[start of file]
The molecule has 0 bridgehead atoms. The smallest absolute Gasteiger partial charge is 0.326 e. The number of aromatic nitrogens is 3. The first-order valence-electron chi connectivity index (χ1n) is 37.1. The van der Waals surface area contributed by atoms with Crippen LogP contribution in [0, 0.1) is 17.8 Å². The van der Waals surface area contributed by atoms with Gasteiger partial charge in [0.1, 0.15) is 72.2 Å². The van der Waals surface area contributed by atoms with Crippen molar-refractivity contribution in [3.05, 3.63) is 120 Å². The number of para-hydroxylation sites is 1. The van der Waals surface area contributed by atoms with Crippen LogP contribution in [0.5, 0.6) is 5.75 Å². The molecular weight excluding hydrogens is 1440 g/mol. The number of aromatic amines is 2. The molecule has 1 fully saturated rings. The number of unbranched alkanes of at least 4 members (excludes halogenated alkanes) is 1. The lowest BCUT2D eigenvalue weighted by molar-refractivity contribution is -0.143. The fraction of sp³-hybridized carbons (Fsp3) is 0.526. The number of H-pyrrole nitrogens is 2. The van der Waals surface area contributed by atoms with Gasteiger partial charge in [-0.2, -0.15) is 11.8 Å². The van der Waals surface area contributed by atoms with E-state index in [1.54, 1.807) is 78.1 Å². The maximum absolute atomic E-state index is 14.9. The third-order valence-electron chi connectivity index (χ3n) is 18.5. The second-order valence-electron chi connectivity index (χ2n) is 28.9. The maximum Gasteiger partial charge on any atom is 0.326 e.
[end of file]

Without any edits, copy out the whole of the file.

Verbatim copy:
The molecule has 0 bridgehead atoms. The smallest absolute Gasteiger partial charge is 0.326 e. The number of aromatic nitrogens is 3. The first-order valence-electron chi connectivity index (χ1n) is 37.1. The van der Waals surface area contributed by atoms with Crippen LogP contribution in [0, 0.1) is 17.8 Å². The van der Waals surface area contributed by atoms with Gasteiger partial charge in [0.1, 0.15) is 72.2 Å². The van der Waals surface area contributed by atoms with Crippen molar-refractivity contribution in [3.05, 3.63) is 120 Å². The number of para-hydroxylation sites is 1. The van der Waals surface area contributed by atoms with Crippen LogP contribution in [0.5, 0.6) is 5.75 Å². The molecular weight excluding hydrogens is 1440 g/mol. The number of aromatic amines is 2. The molecule has 1 fully saturated rings. The number of unbranched alkanes of at least 4 members (excludes halogenated alkanes) is 1. The lowest BCUT2D eigenvalue weighted by molar-refractivity contribution is -0.143. The fraction of sp³-hybridized carbons (Fsp3) is 0.526. The number of H-pyrrole nitrogens is 2. The van der Waals surface area contributed by atoms with Gasteiger partial charge in [-0.2, -0.15) is 11.8 Å². The van der Waals surface area contributed by atoms with E-state index in [1.54, 1.807) is 78.1 Å². The maximum absolute atomic E-state index is 14.9. The third-order valence-electron chi connectivity index (χ3n) is 18.5. The second-order valence-electron chi connectivity index (χ2n) is 28.9. The maximum Gasteiger partial charge on any atom is 0.326 e.